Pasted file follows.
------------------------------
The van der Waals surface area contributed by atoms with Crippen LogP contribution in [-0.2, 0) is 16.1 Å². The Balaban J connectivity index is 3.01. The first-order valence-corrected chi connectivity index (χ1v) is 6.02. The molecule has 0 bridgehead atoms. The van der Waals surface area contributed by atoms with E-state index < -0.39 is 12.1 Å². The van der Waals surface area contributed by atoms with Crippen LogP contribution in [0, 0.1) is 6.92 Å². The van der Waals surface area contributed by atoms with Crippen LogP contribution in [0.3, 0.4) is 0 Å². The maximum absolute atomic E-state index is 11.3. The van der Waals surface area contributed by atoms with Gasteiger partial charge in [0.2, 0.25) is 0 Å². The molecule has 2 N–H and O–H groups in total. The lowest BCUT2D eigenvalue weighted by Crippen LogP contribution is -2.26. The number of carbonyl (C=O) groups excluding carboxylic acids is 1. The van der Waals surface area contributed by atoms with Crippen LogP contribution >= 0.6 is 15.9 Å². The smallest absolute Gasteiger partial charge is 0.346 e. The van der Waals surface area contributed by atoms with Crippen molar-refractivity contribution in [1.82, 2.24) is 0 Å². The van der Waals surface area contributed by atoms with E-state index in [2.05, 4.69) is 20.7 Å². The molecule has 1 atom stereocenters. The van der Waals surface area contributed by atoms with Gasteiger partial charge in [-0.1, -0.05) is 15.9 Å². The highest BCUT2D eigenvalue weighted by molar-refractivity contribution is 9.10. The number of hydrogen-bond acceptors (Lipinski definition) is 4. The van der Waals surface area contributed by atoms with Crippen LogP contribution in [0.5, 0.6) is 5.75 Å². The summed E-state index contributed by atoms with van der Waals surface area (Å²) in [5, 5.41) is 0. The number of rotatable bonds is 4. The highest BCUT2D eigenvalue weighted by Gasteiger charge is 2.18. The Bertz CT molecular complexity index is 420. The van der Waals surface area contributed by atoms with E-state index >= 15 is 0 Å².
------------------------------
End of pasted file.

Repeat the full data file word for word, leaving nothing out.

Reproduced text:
The van der Waals surface area contributed by atoms with Crippen LogP contribution in [-0.2, 0) is 16.1 Å². The Balaban J connectivity index is 3.01. The first-order valence-corrected chi connectivity index (χ1v) is 6.02. The molecule has 0 bridgehead atoms. The van der Waals surface area contributed by atoms with E-state index < -0.39 is 12.1 Å². The van der Waals surface area contributed by atoms with Crippen LogP contribution in [0, 0.1) is 6.92 Å². The van der Waals surface area contributed by atoms with Crippen LogP contribution in [0.3, 0.4) is 0 Å². The maximum absolute atomic E-state index is 11.3. The van der Waals surface area contributed by atoms with Gasteiger partial charge in [0.2, 0.25) is 0 Å². The molecule has 2 N–H and O–H groups in total. The lowest BCUT2D eigenvalue weighted by Crippen LogP contribution is -2.26. The number of carbonyl (C=O) groups excluding carboxylic acids is 1. The van der Waals surface area contributed by atoms with Crippen LogP contribution >= 0.6 is 15.9 Å². The smallest absolute Gasteiger partial charge is 0.346 e. The van der Waals surface area contributed by atoms with Crippen molar-refractivity contribution in [1.82, 2.24) is 0 Å². The van der Waals surface area contributed by atoms with E-state index in [2.05, 4.69) is 20.7 Å². The molecule has 1 atom stereocenters. The van der Waals surface area contributed by atoms with Gasteiger partial charge in [-0.1, -0.05) is 15.9 Å². The highest BCUT2D eigenvalue weighted by molar-refractivity contribution is 9.10. The number of hydrogen-bond acceptors (Lipinski definition) is 4. The van der Waals surface area contributed by atoms with Crippen LogP contribution in [0.5, 0.6) is 5.75 Å². The summed E-state index contributed by atoms with van der Waals surface area (Å²) in [5, 5.41) is 0. The number of rotatable bonds is 4. The highest BCUT2D eigenvalue weighted by Gasteiger charge is 2.18. The Bertz CT molecular complexity index is 420. The van der Waals surface area contributed by atoms with E-state index >= 15 is 0 Å².